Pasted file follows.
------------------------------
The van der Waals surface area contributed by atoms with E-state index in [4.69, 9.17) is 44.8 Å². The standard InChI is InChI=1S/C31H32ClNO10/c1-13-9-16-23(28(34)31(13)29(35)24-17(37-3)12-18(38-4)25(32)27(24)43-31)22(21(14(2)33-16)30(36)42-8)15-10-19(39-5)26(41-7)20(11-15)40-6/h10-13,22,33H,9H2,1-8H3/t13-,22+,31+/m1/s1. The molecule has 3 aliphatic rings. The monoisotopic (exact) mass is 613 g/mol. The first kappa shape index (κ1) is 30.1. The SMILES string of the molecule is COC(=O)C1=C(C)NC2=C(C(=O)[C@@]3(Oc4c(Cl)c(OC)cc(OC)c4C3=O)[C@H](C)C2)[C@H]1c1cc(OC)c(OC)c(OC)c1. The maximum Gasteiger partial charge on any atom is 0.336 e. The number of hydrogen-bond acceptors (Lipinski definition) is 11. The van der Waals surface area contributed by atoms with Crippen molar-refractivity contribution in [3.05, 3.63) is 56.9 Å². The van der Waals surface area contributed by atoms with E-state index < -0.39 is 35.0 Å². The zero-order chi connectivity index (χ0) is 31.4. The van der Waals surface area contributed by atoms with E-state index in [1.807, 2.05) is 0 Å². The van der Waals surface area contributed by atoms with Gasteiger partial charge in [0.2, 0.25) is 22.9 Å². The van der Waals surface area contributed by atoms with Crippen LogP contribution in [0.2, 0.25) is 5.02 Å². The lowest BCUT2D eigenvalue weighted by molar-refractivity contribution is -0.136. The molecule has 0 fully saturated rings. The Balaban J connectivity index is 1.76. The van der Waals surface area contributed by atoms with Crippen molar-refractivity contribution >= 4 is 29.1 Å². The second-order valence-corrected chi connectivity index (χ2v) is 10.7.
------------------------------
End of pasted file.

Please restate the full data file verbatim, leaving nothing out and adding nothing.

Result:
The van der Waals surface area contributed by atoms with E-state index in [4.69, 9.17) is 44.8 Å². The standard InChI is InChI=1S/C31H32ClNO10/c1-13-9-16-23(28(34)31(13)29(35)24-17(37-3)12-18(38-4)25(32)27(24)43-31)22(21(14(2)33-16)30(36)42-8)15-10-19(39-5)26(41-7)20(11-15)40-6/h10-13,22,33H,9H2,1-8H3/t13-,22+,31+/m1/s1. The molecule has 3 aliphatic rings. The monoisotopic (exact) mass is 613 g/mol. The first kappa shape index (κ1) is 30.1. The SMILES string of the molecule is COC(=O)C1=C(C)NC2=C(C(=O)[C@@]3(Oc4c(Cl)c(OC)cc(OC)c4C3=O)[C@H](C)C2)[C@H]1c1cc(OC)c(OC)c(OC)c1. The maximum Gasteiger partial charge on any atom is 0.336 e. The number of hydrogen-bond acceptors (Lipinski definition) is 11. The van der Waals surface area contributed by atoms with Crippen molar-refractivity contribution in [3.05, 3.63) is 56.9 Å². The van der Waals surface area contributed by atoms with E-state index < -0.39 is 35.0 Å². The zero-order chi connectivity index (χ0) is 31.4. The van der Waals surface area contributed by atoms with E-state index in [1.807, 2.05) is 0 Å². The van der Waals surface area contributed by atoms with Gasteiger partial charge in [0.2, 0.25) is 22.9 Å². The van der Waals surface area contributed by atoms with Crippen LogP contribution in [0.2, 0.25) is 5.02 Å². The lowest BCUT2D eigenvalue weighted by molar-refractivity contribution is -0.136. The molecule has 0 fully saturated rings. The Balaban J connectivity index is 1.76. The van der Waals surface area contributed by atoms with Crippen molar-refractivity contribution >= 4 is 29.1 Å². The second-order valence-corrected chi connectivity index (χ2v) is 10.7.